Children are being spied on by tech companies through devices and software used in school environments, which collect data including names, dates of birth, browsing history and location data, according to a new report released by the Electronic Frontier Foundation (EFF).
The group found that in many cases this data collection is being conducted without adequate privacy protection or the knowledge or consent of parents.
The report, titled Spying on Students: School-Issued Devices and Student Privacy, suggests that state and federal laws, as well as industry regulations, are failing to keep up with the advances of technologies in the classroom. It notes that while schools are keen to adopt new technologies in order to boost pupil engagement and better assist teachers, they may be unwittingly helping tech companies to track children’s activities online.
According to the findings, a third of all primary and secondary students in the U.S. use school-owned devices that run software and apps which gather more data on the children than is necessary.
‘Resource-strapped school[s] can receive these tools steeply reduced prices or for free as tech companies seek a slice of the $8-billion-dollar education technology, or ed tech, industry,’ said the EFF. ‘But there’s a real, devastating cost — the tracking, cataloguing, and exploitation of data about children as young as five years old.’
Out of 152 ed tech services surveyed, 118 had published privacy policies. However, even fewer covered basic privacy issues such as data retention, encryption, de-identification, or aggregation.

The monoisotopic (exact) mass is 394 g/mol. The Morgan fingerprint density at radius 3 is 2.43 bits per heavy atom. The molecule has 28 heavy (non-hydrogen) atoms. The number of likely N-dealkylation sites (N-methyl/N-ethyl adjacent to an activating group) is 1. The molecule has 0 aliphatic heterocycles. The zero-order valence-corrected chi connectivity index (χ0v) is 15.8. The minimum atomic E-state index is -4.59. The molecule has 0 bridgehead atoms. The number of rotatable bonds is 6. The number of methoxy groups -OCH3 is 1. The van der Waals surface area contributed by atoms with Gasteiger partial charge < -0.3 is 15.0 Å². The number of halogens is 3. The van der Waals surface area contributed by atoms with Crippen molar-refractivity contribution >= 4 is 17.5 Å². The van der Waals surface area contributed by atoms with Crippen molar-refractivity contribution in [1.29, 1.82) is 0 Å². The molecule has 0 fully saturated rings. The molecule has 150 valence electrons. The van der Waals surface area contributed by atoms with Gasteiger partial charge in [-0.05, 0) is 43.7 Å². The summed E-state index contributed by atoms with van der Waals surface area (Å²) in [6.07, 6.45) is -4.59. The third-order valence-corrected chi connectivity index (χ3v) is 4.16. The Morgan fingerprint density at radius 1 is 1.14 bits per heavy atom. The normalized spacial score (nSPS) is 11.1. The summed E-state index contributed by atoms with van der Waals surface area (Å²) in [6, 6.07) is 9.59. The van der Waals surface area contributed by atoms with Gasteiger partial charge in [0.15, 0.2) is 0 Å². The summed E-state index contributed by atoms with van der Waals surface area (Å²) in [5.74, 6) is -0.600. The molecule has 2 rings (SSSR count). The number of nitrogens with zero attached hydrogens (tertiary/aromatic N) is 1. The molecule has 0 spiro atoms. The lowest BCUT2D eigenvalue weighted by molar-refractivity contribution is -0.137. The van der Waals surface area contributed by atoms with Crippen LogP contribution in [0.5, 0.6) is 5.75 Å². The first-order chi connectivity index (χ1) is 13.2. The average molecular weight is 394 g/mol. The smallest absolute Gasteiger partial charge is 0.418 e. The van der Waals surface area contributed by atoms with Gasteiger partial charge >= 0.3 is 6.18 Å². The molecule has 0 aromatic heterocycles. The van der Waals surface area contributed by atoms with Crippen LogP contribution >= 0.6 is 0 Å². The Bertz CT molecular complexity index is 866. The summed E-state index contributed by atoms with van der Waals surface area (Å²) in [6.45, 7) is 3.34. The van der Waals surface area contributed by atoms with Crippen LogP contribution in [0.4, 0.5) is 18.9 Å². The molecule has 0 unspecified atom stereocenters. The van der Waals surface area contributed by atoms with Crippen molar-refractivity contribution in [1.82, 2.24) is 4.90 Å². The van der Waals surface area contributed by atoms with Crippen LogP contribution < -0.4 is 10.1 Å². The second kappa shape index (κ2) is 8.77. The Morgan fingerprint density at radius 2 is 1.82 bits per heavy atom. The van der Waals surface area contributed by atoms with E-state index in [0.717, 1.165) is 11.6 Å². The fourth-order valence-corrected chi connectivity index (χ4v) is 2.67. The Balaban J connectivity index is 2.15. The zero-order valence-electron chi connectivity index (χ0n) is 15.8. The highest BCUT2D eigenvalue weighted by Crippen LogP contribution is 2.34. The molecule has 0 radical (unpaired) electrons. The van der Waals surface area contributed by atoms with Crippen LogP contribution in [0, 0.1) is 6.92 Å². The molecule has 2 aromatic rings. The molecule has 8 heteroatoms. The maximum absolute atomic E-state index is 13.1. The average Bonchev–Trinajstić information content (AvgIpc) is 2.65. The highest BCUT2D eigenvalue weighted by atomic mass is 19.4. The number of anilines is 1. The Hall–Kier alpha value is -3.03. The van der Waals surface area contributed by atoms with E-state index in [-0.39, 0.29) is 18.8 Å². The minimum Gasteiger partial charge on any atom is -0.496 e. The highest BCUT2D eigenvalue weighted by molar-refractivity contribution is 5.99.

Gennie Gebhart, an EFF researcher and one of the report authors commented: ‘Our report shows that the surveillance culture begins in grade school, which threatens to normalize the next generation to a digital world in which users hand over data without question in return for free services — a world that is less private not just by default, but by design.’
The EFF surveyed more than 1,000 stakeholders from across the U.S., including students, teachers, parents and school administrators, as well as 152 ed tech providers. The research was conducted over the course of a year.
Parents, teachers and students were often found to feel helpless in dealing with these privacy issues – in some cases not even permitted to opt out of using the tools in question.